June 29, 2002
Essex County’s emergency radio system needs replacing, officials say
Essex County (N.Y.) has an antiquated emergency communications system that doesn’t even work in some towns, local officials agree.
They say the 1950s-era radio system should be replaced, and one way to do it might be to sign on as a pilot county for the new Statewide Wireless System. That state-funded project will use 800 MHz frequencies to tie in state agencies and local emergency services like police, fire, and ambulance.
An alternative would be for the county to switch to better frequencies the new Wireless System will use, in anticipation of the system’s two-to-four-year construction schedule.
“We are on low-band (radio) now, and that frequency on its very best day will cover 60 percent of Essex County. On the average, it is probably less than 50 percent,” said County Emergency Services Director Raymond Thatcher.
“The reason for that, I feel, is because when we first started this system back in the 1950s, it did cover all of Essex County. But with the advent of cellular phones and the hardwired telephones, computers and other equipment, the harmonic that our frequency is on, 46.320 (MHz), is the same as the telephone company’s, and that causes us some major problems.”
He said computers also generate radio interference.
“There is so much equipment out there that we just cannot continue to operate our system,” Thatcher said. “Right now we have no communications with Keene Valley for fire and emergency medical services if they are at their fire station or in that general vicinity.
“It is just an ongoing problem; we are spending a lot of money just trying to keep the system going. It is falling apart more every day. I can’t emphasize how bad it is. We are living on borrowed time, we really are.”
Thatcher met with Statewide Wireless System officials and thinks he has a solution.
“They indicated to me that they are going to go with 800 MHz in Essex County, which really surprised me, because the number of (antenna) towers that are required for that is going to be phenomenal,” he said.
“They are telling me that they are going to do 97 percent of highway coverage on 800 MHz, and they are going to do an overlay with VHF high-band for those areas that they can’t pick up on 800 MHz.”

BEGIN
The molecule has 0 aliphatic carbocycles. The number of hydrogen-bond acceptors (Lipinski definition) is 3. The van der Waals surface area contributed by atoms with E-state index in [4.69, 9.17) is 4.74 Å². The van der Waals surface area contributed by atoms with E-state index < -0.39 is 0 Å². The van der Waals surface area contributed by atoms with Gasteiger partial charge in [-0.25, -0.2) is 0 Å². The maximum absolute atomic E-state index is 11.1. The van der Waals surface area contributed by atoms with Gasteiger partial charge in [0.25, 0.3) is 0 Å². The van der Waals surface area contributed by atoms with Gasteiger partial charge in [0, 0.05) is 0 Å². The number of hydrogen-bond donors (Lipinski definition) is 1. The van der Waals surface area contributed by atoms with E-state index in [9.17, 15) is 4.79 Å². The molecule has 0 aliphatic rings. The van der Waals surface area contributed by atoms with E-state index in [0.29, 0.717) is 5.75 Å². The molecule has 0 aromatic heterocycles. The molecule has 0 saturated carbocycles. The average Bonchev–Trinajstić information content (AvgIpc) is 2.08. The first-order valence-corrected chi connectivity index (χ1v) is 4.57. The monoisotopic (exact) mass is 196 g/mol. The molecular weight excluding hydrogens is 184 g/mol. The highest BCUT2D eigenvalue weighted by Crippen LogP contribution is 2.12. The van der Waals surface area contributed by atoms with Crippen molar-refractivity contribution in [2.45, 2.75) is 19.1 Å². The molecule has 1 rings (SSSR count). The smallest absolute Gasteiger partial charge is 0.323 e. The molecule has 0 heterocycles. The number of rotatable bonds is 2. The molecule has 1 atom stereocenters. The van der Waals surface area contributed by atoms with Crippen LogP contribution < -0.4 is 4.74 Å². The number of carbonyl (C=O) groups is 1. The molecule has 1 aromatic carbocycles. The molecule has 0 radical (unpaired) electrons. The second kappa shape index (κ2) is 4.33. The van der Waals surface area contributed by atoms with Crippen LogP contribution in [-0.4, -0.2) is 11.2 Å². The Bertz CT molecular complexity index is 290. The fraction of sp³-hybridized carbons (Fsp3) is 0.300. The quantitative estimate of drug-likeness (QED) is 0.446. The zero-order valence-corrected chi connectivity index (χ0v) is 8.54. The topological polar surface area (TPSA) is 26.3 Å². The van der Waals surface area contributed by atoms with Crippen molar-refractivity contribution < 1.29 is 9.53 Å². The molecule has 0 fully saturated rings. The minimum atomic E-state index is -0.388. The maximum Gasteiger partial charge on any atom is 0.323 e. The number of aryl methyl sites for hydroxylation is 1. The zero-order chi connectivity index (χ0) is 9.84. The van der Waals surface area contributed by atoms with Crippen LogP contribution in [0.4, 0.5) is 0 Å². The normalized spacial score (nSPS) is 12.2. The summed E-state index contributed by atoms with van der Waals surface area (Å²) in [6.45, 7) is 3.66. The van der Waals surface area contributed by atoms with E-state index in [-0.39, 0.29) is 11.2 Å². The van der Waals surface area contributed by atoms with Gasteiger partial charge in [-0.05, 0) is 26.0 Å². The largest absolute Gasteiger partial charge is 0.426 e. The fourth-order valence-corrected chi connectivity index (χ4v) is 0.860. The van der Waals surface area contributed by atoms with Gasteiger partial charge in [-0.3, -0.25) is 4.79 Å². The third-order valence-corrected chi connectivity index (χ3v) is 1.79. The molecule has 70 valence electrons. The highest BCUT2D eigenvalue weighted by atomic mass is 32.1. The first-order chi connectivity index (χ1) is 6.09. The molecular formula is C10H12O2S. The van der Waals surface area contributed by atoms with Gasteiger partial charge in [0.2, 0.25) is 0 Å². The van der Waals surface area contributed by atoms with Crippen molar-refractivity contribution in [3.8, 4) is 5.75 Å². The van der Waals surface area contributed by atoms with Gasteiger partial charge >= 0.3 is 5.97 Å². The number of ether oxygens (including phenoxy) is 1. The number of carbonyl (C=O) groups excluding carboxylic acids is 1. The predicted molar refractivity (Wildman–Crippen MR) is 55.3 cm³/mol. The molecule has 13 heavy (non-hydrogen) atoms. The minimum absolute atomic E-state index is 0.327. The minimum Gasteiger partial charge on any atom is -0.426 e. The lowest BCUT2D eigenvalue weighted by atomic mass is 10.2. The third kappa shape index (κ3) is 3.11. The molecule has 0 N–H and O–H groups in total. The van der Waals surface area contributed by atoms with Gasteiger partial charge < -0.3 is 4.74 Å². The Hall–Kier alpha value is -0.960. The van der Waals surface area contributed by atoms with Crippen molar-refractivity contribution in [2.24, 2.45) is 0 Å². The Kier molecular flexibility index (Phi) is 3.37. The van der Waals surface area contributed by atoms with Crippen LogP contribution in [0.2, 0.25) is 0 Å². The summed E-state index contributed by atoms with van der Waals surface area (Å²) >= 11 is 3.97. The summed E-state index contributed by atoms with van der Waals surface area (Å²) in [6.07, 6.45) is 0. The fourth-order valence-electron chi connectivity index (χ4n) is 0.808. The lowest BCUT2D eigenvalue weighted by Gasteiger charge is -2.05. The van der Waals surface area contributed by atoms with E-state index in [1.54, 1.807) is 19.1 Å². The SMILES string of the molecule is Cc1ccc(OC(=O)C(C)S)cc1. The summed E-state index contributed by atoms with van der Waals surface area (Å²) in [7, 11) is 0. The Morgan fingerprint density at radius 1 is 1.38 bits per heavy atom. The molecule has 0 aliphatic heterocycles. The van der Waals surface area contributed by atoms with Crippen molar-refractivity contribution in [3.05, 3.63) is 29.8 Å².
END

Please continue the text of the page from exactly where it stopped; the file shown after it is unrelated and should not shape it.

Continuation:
The 800 MHz band has less range and is considered line-of-sight, whereas VHF low-band and high-band frequencies follow the curvature of the earth and transmit further.
Since the Statewide Wireless System will use high-band frequencies as part of a dual system, Thatcher believes switching Essex County to high-band radios would solve the interference problem.
Essex County is one of 16 in the state that have asked to be pilot counties, meaning the system would be installed there first.
“If we could get them to sponsor us as a pilot county, it would certainly save us a lot of money up-front,” Thatcher said.
“We are still going to have to expend a fair amount of money, there is no question about that.”
If Essex County intends to install additional radio towers, it might have a problem with Adirondack Park Agency approval, said Supervisor George Canon (R-Newcomb).
“If we are going to need a lot of towers under this 800 MHz program, they had better start that process now,” Canon said.
The county recently had to get Park Agency approval for a tower in Lewis that had not been permitted when it was installed 20 years ago.
“With the issues we have dealt with on the after-the-fact permit for our other tower on Wells Hill, the paperwork that (County Attorney) Rick (Meyer) had to do, it is just phenomenal for one little tower,” Thatcher said.
“(So) we didn’t intend to establish any new tower sites.”
County Public Safety Chairman Gerald Morrow (D-Chesterfield) said he agrees with Thatcher’s plan. A new VHF high-band system would help towns like Newcomb, Minerva, Keene and Schroon, where radio coverage from the present system is often poor, he said.
“There is a way to do it, where we won’t be wasting any equipment when the state does come through,” he said.
Supervisor Walter Rushby Jr. (R-Moriah) is concerned about the cost of a new radio system. No estimates have been developed yet for a replacement high-band system.
“I just don’t know how Essex County is going to go this alone, without the state or federal government being involved,” Rushby said.
“I know we need better communications, but for us to go out ahead of the state plan right now, I would be reluctant. … hopefully we can get some grant money and some assistance from state and federal governments.”
Thatcher doesn’t want to buy new equipment that would soon be obsolete anyway.
“My recommendation is not to do an outright purchase, but to lease the equipment,” he said.
“With technology developing so rapidly today, I would rather have a piece of equipment that we can replace in five years under a lease, instead of going out and purchasing and having a piece of antiquated equipment that we are going to have for another 20 years.”
Thatcher’s next step will be to present his plan to the County Board of Supervisors, probably with Statewide Wireless System officials in attendance.
Lohr McKinstry can be reached by email: [email protected]
(Copyright 2002, Plattsburgh Publishing Co., Plattsburgh, N.Y., a division of Ottaway Newspapers, Inc., Campbell Hall, N.Y. All rights reserved. Republished with permission.)